Roycemore’s Middle School is the epitome of collaboration. Virtually everything we do is an example of collaboration. One example from 7th Grade Science involved students working in teams on a design-thinking project where they were tasked with creating a prototype of a floating device that could clean up the Great Pacfic Garbage Patch. This massive collection of plastic floating in our oceans affects most forms of aquatic life and served as an excellent driver for students to be committed towards solving this real world issue. This task required that students work with their team to discuss what materials would be most useful in their ocean cleaning device, work on a budget to buy their supplies, and contribute towards the creation of their device. The collaboration skills of each team allowed each prototype to succeed in cleaning up parts of our model Great Pacific Garbage Patch.
In Lower School the fourth grade is currently collaborating to design and plant the Roycemore garden. Students researched what vegetables and plants they wanted in the garden and what conditions they needed to thrive. They worked together to prep the garden after winter and are now working in teams to prepare and plant the garden from both seeds and starter plants. The students are guided with teacher support, but their voice is evident throughout the whole project. During this time, learning is tied into their reading curriculum as they read Seed Folks.
And our youngest learners at Roycemore gain collaboration skills through projects and activities throughout the year. A recent example from this year was in Kindergarten with the Dollhouse project. After a student shared a favorite book on dollhouses during show-and-tell, Mrs. Smith turned the excitement into a group project. Students brainstormed what rooms should be in a dollhouse, created a plan, and then each student had the opportunity to build their portion or room with recycled materials. There are many opportunities for collaboration with weekly STEAM challenges. Students have designed and built race tracks, paths for Hexbugs, school playgrounds, and so much more.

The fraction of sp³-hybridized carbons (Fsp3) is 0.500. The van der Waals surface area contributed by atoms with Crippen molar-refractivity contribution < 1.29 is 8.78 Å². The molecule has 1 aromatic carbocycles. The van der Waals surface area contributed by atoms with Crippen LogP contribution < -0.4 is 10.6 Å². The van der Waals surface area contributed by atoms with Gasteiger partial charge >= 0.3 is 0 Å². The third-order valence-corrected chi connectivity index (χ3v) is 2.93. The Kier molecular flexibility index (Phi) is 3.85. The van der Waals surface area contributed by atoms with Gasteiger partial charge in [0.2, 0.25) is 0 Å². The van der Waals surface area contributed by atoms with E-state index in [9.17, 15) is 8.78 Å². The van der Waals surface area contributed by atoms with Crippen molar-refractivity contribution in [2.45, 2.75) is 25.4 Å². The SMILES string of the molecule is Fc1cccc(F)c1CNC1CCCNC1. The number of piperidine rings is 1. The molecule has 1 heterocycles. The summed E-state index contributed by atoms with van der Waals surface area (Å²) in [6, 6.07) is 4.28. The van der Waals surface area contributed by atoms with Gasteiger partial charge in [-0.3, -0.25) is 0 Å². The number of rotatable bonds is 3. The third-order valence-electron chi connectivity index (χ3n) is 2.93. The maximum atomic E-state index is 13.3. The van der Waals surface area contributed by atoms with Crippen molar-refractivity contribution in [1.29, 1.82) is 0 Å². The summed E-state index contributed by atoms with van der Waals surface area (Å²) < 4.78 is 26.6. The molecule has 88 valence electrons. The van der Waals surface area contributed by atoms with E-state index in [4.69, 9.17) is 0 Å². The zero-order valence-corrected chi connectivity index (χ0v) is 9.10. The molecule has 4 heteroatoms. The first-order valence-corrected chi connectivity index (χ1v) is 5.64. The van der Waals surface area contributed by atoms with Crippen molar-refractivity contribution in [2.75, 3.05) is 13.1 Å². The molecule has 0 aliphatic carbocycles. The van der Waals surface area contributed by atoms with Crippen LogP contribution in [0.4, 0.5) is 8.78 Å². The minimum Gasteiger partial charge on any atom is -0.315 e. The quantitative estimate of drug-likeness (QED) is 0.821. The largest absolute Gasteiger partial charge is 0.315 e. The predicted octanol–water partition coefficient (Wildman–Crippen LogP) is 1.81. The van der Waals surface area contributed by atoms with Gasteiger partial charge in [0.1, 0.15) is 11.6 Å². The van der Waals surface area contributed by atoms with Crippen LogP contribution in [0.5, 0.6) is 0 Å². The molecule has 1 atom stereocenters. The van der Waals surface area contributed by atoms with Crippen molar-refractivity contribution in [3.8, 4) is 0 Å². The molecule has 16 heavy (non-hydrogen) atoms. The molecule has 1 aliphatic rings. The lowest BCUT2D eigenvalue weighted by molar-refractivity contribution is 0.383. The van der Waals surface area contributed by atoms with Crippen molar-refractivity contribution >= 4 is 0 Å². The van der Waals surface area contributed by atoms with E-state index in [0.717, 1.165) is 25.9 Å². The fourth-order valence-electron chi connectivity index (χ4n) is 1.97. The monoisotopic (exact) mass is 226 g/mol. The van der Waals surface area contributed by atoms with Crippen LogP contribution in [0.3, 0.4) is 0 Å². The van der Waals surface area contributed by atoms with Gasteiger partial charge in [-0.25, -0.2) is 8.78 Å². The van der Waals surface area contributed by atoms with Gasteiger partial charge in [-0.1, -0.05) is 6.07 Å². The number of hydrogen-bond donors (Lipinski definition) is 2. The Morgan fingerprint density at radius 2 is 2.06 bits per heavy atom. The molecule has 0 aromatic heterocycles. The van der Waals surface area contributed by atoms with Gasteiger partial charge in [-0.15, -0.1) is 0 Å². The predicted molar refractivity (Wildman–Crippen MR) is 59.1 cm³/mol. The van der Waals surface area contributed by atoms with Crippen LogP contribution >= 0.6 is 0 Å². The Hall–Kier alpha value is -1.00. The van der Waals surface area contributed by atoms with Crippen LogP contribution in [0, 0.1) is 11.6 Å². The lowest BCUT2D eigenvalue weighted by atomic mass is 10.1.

With all of these examples, students learn academic material, but more importantly they learn and practice socialization; give and take of who will do what in the project and make sure the work is divided equitably. Students also can share their expertise or skill as well as learn how this collaboration can make the work more effective and efficient. During the pandemic especially, the benefits of group activities have become even more apparent.
As Ken Robinson wrote in his book, Creative Schools, “Enabling young people to work together can enhance self-esteem, stimulate curiosity, heighten creativity, raise achievement, and foster positive social behavior. Through group work, students can learn to cooperate with others in solving problems and meeting common goals, to draw on each other’s strengths and mitigate weaknesses, and to share and develop ideas.” At Roycemore, we are committed to ensuring that this skill building is present throughout the experience for each and every student. Through honing their ability to collaborate, today’s students are poised to become tomorrow’s global leaders.